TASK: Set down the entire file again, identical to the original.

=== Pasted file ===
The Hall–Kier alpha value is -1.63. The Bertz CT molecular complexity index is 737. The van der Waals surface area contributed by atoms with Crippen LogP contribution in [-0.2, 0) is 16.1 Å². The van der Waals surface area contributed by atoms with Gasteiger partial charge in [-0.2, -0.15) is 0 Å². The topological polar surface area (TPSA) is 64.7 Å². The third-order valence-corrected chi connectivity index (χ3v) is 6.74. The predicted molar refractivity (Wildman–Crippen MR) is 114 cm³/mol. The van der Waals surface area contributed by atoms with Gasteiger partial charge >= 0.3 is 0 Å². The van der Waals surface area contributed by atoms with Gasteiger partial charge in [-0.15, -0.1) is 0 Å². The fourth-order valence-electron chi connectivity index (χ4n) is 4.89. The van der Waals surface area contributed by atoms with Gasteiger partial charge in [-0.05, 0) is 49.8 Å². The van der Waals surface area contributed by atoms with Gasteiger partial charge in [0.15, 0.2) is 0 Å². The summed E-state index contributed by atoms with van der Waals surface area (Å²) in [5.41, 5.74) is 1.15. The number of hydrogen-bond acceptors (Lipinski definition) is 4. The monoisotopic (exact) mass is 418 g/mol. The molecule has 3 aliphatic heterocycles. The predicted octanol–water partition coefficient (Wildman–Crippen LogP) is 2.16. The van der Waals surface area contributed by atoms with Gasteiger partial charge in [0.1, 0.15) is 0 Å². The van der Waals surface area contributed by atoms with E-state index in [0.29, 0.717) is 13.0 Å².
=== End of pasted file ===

The Hall–Kier alpha value is -1.63. The Bertz CT molecular complexity index is 737. The van der Waals surface area contributed by atoms with Crippen LogP contribution in [-0.2, 0) is 16.1 Å². The van der Waals surface area contributed by atoms with Gasteiger partial charge in [-0.2, -0.15) is 0 Å². The topological polar surface area (TPSA) is 64.7 Å². The third-order valence-corrected chi connectivity index (χ3v) is 6.74. The predicted molar refractivity (Wildman–Crippen MR) is 114 cm³/mol. The van der Waals surface area contributed by atoms with Gasteiger partial charge >= 0.3 is 0 Å². The van der Waals surface area contributed by atoms with Gasteiger partial charge in [-0.15, -0.1) is 0 Å². The fourth-order valence-electron chi connectivity index (χ4n) is 4.89. The van der Waals surface area contributed by atoms with Gasteiger partial charge in [-0.05, 0) is 49.8 Å². The van der Waals surface area contributed by atoms with Gasteiger partial charge in [0.15, 0.2) is 0 Å². The summed E-state index contributed by atoms with van der Waals surface area (Å²) in [5.41, 5.74) is 1.15. The number of hydrogen-bond acceptors (Lipinski definition) is 4. The monoisotopic (exact) mass is 418 g/mol. The molecule has 3 aliphatic heterocycles. The predicted octanol–water partition coefficient (Wildman–Crippen LogP) is 2.16. The van der Waals surface area contributed by atoms with Gasteiger partial charge in [0.1, 0.15) is 0 Å². The van der Waals surface area contributed by atoms with E-state index in [0.29, 0.717) is 13.0 Å².